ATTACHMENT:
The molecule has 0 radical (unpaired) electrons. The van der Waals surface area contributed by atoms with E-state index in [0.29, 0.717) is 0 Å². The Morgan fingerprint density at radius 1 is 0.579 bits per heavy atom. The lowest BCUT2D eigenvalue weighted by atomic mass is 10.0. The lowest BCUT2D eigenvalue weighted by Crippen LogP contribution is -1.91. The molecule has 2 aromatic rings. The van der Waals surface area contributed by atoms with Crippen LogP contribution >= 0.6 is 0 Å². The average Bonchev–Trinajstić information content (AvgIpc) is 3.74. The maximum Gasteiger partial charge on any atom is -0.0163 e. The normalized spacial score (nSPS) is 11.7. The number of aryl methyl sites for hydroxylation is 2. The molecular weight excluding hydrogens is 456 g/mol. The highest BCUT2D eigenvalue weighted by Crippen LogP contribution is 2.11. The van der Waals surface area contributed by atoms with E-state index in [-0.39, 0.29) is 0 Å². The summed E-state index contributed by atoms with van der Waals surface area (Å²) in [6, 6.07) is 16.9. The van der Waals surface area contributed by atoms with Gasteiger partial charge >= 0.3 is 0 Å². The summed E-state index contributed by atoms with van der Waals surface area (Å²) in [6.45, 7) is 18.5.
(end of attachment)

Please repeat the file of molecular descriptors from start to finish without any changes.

The molecule has 0 radical (unpaired) electrons. The van der Waals surface area contributed by atoms with E-state index in [0.29, 0.717) is 0 Å². The Morgan fingerprint density at radius 1 is 0.579 bits per heavy atom. The lowest BCUT2D eigenvalue weighted by atomic mass is 10.0. The lowest BCUT2D eigenvalue weighted by Crippen LogP contribution is -1.91. The molecule has 2 aromatic rings. The van der Waals surface area contributed by atoms with Crippen LogP contribution >= 0.6 is 0 Å². The average Bonchev–Trinajstić information content (AvgIpc) is 3.74. The maximum Gasteiger partial charge on any atom is -0.0163 e. The normalized spacial score (nSPS) is 11.7. The number of aryl methyl sites for hydroxylation is 2. The molecular weight excluding hydrogens is 456 g/mol. The highest BCUT2D eigenvalue weighted by Crippen LogP contribution is 2.11. The van der Waals surface area contributed by atoms with E-state index in [-0.39, 0.29) is 0 Å². The summed E-state index contributed by atoms with van der Waals surface area (Å²) in [6, 6.07) is 16.9. The van der Waals surface area contributed by atoms with Gasteiger partial charge >= 0.3 is 0 Å². The summed E-state index contributed by atoms with van der Waals surface area (Å²) in [6.45, 7) is 18.5.